Along with the Brighton Museum & Art Gallery in the Brighton Dome, the Pavilion Gardens contain the finest attractions in Brighton.

We exited the Pavilion Gardens through the “South Gate”, shown above. It is much newer than the other gates into the garden, having been completed in 1921.

It brings you out into a small square, home to a row of buildings on either side known as the “Pavilion Buildings”. Numbers 2 & 3 are now occupied by a British Bar Chain, however originally it was built for the¬†“Brighton & Hove Herald” as their new head offices in 1934. The Paper had begun printing in 1806, and moved into its new offices here, until it became part of the Brighton & Hove Gazette in the 1970’s.

This whole street is actually relatively new, as when King William IV was in residence at the¬†Pavilion, he had special Guest Rooms and Servants Quarters built on this site in 1831. Just 20 years later they were demolished, and the Pavilion Buildings were erected, although Numbers 2 & 3 wouldn’t join them for another 80 years.

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Coming away from the Pavilion Buildings, we turned out onto North Street, which was once the very heart of Brighton itself. During the 18th century it was the main road between Brighton and London.

Many important buildings were constructed on the street, including “The Chapel Royal”, the original version of which was completed in 1975 by Thomas Saunders for the Vicar of Brighton, Rev Thomas Hudson.

The main body of the Church was extensively remodelled in the late 19th century by Arthur Blomfield, giving the building its more modern Victorian design.

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Heading West away from the Chapel Royal we passed “Number 163, North Street” which backs directly onto the Royal, out of shot behind it.

It’s another good example of one of the large imposing buildings which lined this important thoroughfare at the turn of the 20th century. Built out of stunning Pink Granite in 1904 for a local Insurance Company, it is widely regarded as one of the finest buildings in Brighton.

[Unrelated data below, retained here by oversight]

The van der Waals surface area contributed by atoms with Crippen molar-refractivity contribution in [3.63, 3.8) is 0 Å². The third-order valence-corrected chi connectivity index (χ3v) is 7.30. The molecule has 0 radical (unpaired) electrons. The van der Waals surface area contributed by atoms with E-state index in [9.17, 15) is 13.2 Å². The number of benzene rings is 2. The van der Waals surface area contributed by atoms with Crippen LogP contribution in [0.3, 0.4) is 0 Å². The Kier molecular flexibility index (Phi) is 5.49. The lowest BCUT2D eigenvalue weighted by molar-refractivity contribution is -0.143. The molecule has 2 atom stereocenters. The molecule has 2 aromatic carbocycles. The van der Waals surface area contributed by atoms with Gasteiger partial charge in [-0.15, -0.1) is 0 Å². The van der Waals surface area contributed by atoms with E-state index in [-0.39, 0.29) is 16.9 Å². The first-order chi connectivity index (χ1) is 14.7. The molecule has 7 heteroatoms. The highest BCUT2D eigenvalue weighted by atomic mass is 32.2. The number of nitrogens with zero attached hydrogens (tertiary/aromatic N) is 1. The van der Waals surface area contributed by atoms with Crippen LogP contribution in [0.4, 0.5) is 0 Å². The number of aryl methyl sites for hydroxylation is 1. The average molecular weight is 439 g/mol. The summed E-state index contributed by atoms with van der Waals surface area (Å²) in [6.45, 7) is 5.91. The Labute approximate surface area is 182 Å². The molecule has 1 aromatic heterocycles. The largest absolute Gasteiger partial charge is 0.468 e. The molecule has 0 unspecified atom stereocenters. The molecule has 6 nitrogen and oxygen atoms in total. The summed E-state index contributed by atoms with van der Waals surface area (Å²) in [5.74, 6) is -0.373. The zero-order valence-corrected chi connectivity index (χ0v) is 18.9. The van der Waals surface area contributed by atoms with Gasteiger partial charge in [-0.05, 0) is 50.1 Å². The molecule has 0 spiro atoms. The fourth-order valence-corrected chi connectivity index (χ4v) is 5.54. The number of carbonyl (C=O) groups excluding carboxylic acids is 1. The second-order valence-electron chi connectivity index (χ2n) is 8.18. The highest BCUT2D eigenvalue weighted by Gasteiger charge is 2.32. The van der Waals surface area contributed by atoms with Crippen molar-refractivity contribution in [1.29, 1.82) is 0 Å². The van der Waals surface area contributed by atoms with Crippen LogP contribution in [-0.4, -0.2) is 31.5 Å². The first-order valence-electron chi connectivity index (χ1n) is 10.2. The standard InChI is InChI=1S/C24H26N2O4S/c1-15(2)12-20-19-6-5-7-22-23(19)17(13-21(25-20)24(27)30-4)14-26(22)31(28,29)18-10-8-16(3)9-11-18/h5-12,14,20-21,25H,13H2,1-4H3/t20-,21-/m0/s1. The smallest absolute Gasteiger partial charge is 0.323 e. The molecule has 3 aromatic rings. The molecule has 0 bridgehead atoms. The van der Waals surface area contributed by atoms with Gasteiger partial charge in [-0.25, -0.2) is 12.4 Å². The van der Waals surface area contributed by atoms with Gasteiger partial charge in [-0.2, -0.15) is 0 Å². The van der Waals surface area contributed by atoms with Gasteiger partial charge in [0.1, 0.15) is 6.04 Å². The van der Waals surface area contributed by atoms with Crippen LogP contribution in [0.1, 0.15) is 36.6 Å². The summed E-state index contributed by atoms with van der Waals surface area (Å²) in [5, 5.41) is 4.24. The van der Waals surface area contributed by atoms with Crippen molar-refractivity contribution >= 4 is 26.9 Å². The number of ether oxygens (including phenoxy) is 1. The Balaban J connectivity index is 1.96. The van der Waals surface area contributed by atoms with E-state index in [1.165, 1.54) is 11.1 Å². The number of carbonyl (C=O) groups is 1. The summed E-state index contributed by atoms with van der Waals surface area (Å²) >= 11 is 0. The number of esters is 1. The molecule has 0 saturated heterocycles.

The designers were a firm called Clayton & Black (Founded in 1876 in Brighton by Charles Edward Clayton, and Ernest Black). They are well known around the city, and in neighbouring Hove for their work.

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Clayton & Black were also responsible for another impressive structure, just a few doors further up the street. “Numbers 155 – 158, North Street” was completed in 1923 and was home to a new branch of the National Westminster Bank until the 1990’s. It was then sold off and converted into a bar, as another branch of the same Bank was located nearby.

Today it is a JD Wetherspoons Pub called the “Post & Telegraph”. Before the new Bank building was constructed, one of the buildings on the site was occupied by a local paper called the “Brighton Gazette, Hove Post & Sussex Telegraph”, hence the name of the pub. The paper moved elsewhere, and continued publishing until 1981.

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At the Western end of North Street, where it meets Queen Square, Dyke Road and Western Road stands the Iconic Brighton Clock Tower.

Built in 1888 from the same Pink Granite as was used in Number 163, it commemorates Queen Victoria’s Golden Jubilee in 1887.

On the four faces of the tower sit four round portraits:

North: Queen Victoria

East: The Prince of Wales (The future Edward VII)

South: Prince Albert

West: The Princess of Wales (Alexandra of Denmark, wife of Edward VII)

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We cut down West Street from the Clock Tower and came back out onto the promenade, and took some time to enjoy the vast shingle Beach that separates the city from the waves. Brighton Pier loomed ahead of us, the seagulls called, and the sea air was all around us.